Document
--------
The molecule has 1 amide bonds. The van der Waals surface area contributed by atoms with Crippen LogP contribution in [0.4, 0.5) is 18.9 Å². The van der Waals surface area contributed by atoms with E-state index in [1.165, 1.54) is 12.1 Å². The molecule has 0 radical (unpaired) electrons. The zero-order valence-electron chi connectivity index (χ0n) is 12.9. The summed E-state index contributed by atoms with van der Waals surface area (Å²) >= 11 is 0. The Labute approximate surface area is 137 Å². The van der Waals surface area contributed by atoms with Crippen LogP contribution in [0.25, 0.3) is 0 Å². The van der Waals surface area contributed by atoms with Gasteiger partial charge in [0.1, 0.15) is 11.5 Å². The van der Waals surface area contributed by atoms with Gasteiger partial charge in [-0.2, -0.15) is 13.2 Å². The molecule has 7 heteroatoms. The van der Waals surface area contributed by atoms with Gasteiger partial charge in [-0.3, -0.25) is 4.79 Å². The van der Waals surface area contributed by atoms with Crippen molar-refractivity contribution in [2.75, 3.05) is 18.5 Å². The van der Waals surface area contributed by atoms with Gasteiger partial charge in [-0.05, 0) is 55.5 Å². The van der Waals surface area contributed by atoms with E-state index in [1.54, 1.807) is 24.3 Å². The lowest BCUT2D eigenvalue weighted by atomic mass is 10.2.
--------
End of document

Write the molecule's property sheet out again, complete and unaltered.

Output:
The molecule has 1 amide bonds. The van der Waals surface area contributed by atoms with Crippen LogP contribution in [0.4, 0.5) is 18.9 Å². The van der Waals surface area contributed by atoms with E-state index in [1.165, 1.54) is 12.1 Å². The molecule has 0 radical (unpaired) electrons. The zero-order valence-electron chi connectivity index (χ0n) is 12.9. The summed E-state index contributed by atoms with van der Waals surface area (Å²) >= 11 is 0. The Labute approximate surface area is 137 Å². The van der Waals surface area contributed by atoms with Crippen LogP contribution in [0.25, 0.3) is 0 Å². The van der Waals surface area contributed by atoms with Gasteiger partial charge in [0.1, 0.15) is 11.5 Å². The van der Waals surface area contributed by atoms with Gasteiger partial charge in [-0.2, -0.15) is 13.2 Å². The molecule has 7 heteroatoms. The van der Waals surface area contributed by atoms with Gasteiger partial charge in [-0.3, -0.25) is 4.79 Å². The van der Waals surface area contributed by atoms with Crippen molar-refractivity contribution in [2.75, 3.05) is 18.5 Å². The van der Waals surface area contributed by atoms with Gasteiger partial charge in [-0.05, 0) is 55.5 Å². The van der Waals surface area contributed by atoms with E-state index in [1.54, 1.807) is 24.3 Å². The lowest BCUT2D eigenvalue weighted by atomic mass is 10.2.